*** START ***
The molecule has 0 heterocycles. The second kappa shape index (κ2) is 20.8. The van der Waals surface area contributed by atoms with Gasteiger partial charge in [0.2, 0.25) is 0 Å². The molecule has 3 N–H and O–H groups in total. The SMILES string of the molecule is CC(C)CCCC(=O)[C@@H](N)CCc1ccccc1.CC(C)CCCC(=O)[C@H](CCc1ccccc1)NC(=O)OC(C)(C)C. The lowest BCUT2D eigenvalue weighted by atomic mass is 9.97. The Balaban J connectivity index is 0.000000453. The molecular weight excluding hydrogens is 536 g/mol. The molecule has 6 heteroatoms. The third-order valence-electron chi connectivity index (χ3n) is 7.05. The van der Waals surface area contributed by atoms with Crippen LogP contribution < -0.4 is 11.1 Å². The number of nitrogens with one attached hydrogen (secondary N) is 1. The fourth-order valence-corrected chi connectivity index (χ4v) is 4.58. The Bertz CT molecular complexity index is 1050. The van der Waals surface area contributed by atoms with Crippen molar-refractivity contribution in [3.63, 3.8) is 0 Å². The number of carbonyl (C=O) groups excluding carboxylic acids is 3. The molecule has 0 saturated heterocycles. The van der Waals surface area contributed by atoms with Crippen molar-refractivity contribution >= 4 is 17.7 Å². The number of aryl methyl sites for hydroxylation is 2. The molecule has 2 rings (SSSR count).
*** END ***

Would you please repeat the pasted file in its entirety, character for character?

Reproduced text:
The molecule has 0 heterocycles. The second kappa shape index (κ2) is 20.8. The van der Waals surface area contributed by atoms with Gasteiger partial charge in [0.2, 0.25) is 0 Å². The molecule has 3 N–H and O–H groups in total. The SMILES string of the molecule is CC(C)CCCC(=O)[C@@H](N)CCc1ccccc1.CC(C)CCCC(=O)[C@H](CCc1ccccc1)NC(=O)OC(C)(C)C. The lowest BCUT2D eigenvalue weighted by atomic mass is 9.97. The Balaban J connectivity index is 0.000000453. The molecular weight excluding hydrogens is 536 g/mol. The molecule has 6 heteroatoms. The third-order valence-electron chi connectivity index (χ3n) is 7.05. The van der Waals surface area contributed by atoms with Crippen LogP contribution < -0.4 is 11.1 Å². The number of nitrogens with one attached hydrogen (secondary N) is 1. The fourth-order valence-corrected chi connectivity index (χ4v) is 4.58. The Bertz CT molecular complexity index is 1050. The van der Waals surface area contributed by atoms with Crippen molar-refractivity contribution in [3.63, 3.8) is 0 Å². The number of carbonyl (C=O) groups excluding carboxylic acids is 3. The molecule has 0 saturated heterocycles. The van der Waals surface area contributed by atoms with Crippen molar-refractivity contribution >= 4 is 17.7 Å². The number of aryl methyl sites for hydroxylation is 2. The molecule has 2 rings (SSSR count).